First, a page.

Wednesday, May 12, 2021

Councillors informed by NBI deployment director that there are 12,510 premises in Laois without access to high-speed broadband.

 

By Joe Barrett

Plans for the rollout of highspeed broadband in rural areas of Laois was given to councillors at a special online briefing meeting by members of the National Broadband Plan on Monday 10 May. The deployment director from National Broadband Ireland (NBI) Pat O’Toole said that the rollout of the fibre optic connection in Laois was between 25% to 50% behind the planned rollout programme.

He said that there are 12,510 premises in Laois without access to high-speed broadband, a total of 31% of premises. He said the government had committed to investing €449 million in building the National Broadband Plan in Laois.

He also said that there will be eight broadband connection points (BCPs) and 16 rural primary schools are also in line for highspeed connectivity. He said that he expected premises in the Graiguecullen/ Killeshin area of the county to be connected by the end of this year and Portlaoise by early next year. However, he told councillors that he could not commit to definite timelines as to when other areas will be connected.

National Broadband Ireland charges a €100 connection fee and a monthly fee of €30 to its customers.

Mr O’Toole said that connection points in Carlow, Castlecomer, Johnstown, Mount Bolus, Roscrea, Templemore and Tullamore will service premises in Laois. Mountrath will service 2,291 homes; 486 properties in Graiguecullen and Killeshin will be serviced from a hub in Carlow; and Portlaoise will serve 2,246 premises.

It is was NBI’s intention to have the entire county completed with the rollout of highspeed broadband in five years’ time.

Mr O’Toole said that National Broadband Ireland charges a €100 connection fee and a monthly fee of €30 to its customers. He said that other service providers who use their connectivity can then charge additional fees for the various packages they offer. Mr O’Toole said that it was NBI’s intention to have the entire county completed with the rollout of highspeed broadband in five years’ time.

In five years’ time, today’s technology would be obsolete.

Cllr John Joe Fennelly asked that NBI ensure that premises alongside roads are connected, to which Mr O’Toole said: “Nowhere in the Abbeyleix area will be left behind. If one or two premises are a mile or two off the main roads, we will be doing them.”

Cllr Aisling Moran said that her concern was that in five years’ time, today’s technology would be obsolete. “When you consider that this time last year we were told that we’d have 150Mb speed and today we have 500Mb speed. Can you also look at placing the cable underground, too,” she asked?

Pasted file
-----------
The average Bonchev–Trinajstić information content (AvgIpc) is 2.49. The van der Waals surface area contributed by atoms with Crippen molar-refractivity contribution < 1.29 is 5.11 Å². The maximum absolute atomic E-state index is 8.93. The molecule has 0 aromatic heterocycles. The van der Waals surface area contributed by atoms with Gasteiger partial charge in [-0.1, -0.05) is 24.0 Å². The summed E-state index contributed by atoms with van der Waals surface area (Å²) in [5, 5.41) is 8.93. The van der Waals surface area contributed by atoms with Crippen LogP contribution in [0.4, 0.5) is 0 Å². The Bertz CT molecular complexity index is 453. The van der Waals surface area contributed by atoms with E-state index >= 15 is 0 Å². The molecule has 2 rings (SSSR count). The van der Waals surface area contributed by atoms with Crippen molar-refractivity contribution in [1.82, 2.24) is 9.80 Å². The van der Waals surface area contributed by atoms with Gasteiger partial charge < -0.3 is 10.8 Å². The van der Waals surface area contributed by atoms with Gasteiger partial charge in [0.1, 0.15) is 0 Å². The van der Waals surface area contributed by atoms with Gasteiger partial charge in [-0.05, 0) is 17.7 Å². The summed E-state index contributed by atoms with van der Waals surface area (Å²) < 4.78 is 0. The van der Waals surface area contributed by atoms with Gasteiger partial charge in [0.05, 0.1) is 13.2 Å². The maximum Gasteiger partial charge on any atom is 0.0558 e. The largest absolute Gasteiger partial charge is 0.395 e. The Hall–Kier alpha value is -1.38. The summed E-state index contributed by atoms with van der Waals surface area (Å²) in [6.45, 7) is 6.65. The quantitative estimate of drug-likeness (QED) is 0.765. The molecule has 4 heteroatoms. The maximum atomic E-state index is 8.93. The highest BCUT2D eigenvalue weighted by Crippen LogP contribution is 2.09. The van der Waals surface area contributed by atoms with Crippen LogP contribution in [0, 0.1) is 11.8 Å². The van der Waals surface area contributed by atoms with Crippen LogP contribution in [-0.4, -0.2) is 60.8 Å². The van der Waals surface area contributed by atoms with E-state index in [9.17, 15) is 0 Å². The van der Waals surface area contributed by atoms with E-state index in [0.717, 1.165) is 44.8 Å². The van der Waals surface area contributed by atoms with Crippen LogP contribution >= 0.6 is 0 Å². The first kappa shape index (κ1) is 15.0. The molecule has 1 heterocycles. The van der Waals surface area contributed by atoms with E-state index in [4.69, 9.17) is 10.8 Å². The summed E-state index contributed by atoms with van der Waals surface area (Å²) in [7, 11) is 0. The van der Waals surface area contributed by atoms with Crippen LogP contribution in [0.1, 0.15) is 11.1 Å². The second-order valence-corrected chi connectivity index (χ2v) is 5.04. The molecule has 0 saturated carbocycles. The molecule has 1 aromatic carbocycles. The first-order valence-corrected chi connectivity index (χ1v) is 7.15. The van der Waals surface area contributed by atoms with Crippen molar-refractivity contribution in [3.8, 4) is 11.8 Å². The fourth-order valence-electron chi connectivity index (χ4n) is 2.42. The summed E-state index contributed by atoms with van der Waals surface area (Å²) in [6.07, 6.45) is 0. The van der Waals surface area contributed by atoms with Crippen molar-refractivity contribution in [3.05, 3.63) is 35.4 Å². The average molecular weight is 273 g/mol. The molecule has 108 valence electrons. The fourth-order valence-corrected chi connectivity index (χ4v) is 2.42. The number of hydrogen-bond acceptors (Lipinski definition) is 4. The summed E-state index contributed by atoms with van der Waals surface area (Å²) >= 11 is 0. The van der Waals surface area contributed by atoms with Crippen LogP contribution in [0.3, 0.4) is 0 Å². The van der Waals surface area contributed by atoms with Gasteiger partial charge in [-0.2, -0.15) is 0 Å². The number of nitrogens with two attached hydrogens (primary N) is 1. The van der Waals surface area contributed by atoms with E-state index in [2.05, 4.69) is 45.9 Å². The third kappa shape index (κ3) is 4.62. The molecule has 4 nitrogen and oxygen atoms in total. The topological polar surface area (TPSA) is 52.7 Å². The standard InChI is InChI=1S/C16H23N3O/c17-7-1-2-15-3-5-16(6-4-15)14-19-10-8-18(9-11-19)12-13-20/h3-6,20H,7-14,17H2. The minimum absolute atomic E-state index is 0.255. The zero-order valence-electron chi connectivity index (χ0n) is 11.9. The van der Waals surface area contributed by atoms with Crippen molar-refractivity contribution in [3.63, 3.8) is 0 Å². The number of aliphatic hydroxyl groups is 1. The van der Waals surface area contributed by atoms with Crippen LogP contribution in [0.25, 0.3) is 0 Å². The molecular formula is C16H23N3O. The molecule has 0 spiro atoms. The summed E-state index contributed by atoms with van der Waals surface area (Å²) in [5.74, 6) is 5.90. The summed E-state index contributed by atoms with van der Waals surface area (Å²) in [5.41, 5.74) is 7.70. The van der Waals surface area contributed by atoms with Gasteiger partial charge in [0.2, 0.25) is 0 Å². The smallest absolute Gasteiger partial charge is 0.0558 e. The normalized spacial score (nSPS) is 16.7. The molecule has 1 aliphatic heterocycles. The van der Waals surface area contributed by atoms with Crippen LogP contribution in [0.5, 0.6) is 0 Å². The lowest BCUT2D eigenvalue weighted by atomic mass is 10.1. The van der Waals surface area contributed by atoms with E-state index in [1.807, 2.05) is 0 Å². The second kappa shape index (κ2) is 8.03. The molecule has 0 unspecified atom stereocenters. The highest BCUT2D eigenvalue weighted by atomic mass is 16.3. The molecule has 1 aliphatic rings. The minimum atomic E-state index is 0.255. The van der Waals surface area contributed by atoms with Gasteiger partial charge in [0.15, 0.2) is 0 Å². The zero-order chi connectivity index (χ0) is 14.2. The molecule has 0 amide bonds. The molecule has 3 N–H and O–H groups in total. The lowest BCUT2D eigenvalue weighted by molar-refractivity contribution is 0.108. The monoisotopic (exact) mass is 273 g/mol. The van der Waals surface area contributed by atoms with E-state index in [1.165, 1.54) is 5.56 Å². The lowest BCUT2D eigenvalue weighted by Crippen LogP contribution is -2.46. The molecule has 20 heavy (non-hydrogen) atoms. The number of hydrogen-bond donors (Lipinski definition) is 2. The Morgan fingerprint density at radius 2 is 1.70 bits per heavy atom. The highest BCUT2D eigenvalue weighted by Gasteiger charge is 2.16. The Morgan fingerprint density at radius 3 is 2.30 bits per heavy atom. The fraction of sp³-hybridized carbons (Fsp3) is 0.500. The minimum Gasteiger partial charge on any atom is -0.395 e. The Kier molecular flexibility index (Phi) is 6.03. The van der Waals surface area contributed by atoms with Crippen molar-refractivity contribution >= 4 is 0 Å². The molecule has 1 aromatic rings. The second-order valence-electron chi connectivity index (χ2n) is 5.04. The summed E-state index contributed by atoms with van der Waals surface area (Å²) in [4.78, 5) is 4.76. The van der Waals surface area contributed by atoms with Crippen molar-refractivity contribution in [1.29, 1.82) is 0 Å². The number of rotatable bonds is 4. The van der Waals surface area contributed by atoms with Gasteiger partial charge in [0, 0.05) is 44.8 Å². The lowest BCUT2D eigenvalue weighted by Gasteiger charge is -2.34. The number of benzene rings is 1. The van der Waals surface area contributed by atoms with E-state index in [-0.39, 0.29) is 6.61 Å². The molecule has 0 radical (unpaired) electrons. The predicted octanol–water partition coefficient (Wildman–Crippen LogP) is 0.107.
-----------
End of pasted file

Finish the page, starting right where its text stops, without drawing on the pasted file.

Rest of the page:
If those contractors don’t go down to the premises, we will.

Mr O’Toole said the transition in the past year to the broadband higher speed was seamless and the technology in place today would deal with any technology improvements in the coming years.

Cllr Pádraig Fleming asked that when a service provider can’t provide broadband to an isolated area, will NBI continue on where the provider left off?

Mr O’Toole said: “If those contractors don’t go down to the premises, we will.”

Cllr Mary Sweeney raised the matter of an application that was refused for the provision of broadband in the community centre in Ballyroan. She said that she was disappointed that it had been refused and asked for the application to be considered again.

When the rollout is complete, who would be responsible for its maintenance?

Cllr Paschal McEvoy noted that one part of Stradbally was going to be serviced with high-speed broadband from Portlaoise and the other side from Ballylinan. While welcoming the news, he said that it could be 12 months before the Ballylinan connection is up and running in Stradbally and he asked that the NBI try to ensure both sides come online together.

Cllr Paddy Bracken wanted to know when the rollout is complete, who would be responsible for its maintenance? Mr O’Toole said: “It’s ours. We will be maintaining it. It’s our responsibility.”

Cllr PJ Kelly wanted to know from what area would Ballybrittas be serviced. Mr O’Toole said he suspected it would be from Portarlington.

NBI would not be requiring homeowners to get a road opening licence.

Cllr Conor Bergin, who chaired the meeting, said that he was aware of some broadband providers who, when connecting houses off the main road, are asking homeowners to seek a road opening licence if they have to run cable across the roads, which was delaying connections. Mr O’Toole said that NBI would not be requiring homeowners to get a road opening licence. He said if one is needed, or other permissions are required, that his company would do that work at no charge to the homeowner. However, he did say that should homeowners want the cable in a certain way on their property, that NBI would negotiate a fee with them. “Say we estimate that the connection to the house would cost us €3,000, but the homeowners wanted it laid in some other way, we could negotiate a price at which the homeowner could pay for the balance of the work over €3,000.

Cllr Willie Aird asked that if homeowners did not want the broadband connected at present, could they have it connected at no extra cost later? Mr O’Toole said that the €100 connection fee and the monthly €30 line fee would still apply.

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